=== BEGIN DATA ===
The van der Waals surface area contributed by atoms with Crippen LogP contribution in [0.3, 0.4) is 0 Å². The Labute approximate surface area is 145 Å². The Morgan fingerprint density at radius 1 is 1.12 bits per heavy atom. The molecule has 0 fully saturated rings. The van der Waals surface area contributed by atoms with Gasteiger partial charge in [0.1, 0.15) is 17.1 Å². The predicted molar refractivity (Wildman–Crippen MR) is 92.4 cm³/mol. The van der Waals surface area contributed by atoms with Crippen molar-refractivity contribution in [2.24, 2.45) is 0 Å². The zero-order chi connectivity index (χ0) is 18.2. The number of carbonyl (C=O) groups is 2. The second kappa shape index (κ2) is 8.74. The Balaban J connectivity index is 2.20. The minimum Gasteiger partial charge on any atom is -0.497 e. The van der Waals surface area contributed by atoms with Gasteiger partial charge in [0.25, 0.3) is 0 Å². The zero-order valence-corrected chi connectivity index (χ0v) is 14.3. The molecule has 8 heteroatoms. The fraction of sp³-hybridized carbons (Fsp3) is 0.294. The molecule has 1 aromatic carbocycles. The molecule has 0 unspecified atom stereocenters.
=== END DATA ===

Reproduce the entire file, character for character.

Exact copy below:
The van der Waals surface area contributed by atoms with Crippen LogP contribution in [0.3, 0.4) is 0 Å². The Labute approximate surface area is 145 Å². The Morgan fingerprint density at radius 1 is 1.12 bits per heavy atom. The molecule has 0 fully saturated rings. The van der Waals surface area contributed by atoms with Gasteiger partial charge in [0.1, 0.15) is 17.1 Å². The predicted molar refractivity (Wildman–Crippen MR) is 92.4 cm³/mol. The van der Waals surface area contributed by atoms with Crippen molar-refractivity contribution in [2.24, 2.45) is 0 Å². The zero-order chi connectivity index (χ0) is 18.2. The number of carbonyl (C=O) groups is 2. The second kappa shape index (κ2) is 8.74. The Balaban J connectivity index is 2.20. The minimum Gasteiger partial charge on any atom is -0.497 e. The van der Waals surface area contributed by atoms with Gasteiger partial charge in [0.25, 0.3) is 0 Å². The zero-order valence-corrected chi connectivity index (χ0v) is 14.3. The molecule has 8 heteroatoms. The fraction of sp³-hybridized carbons (Fsp3) is 0.294. The molecule has 1 aromatic carbocycles. The molecule has 0 unspecified atom stereocenters.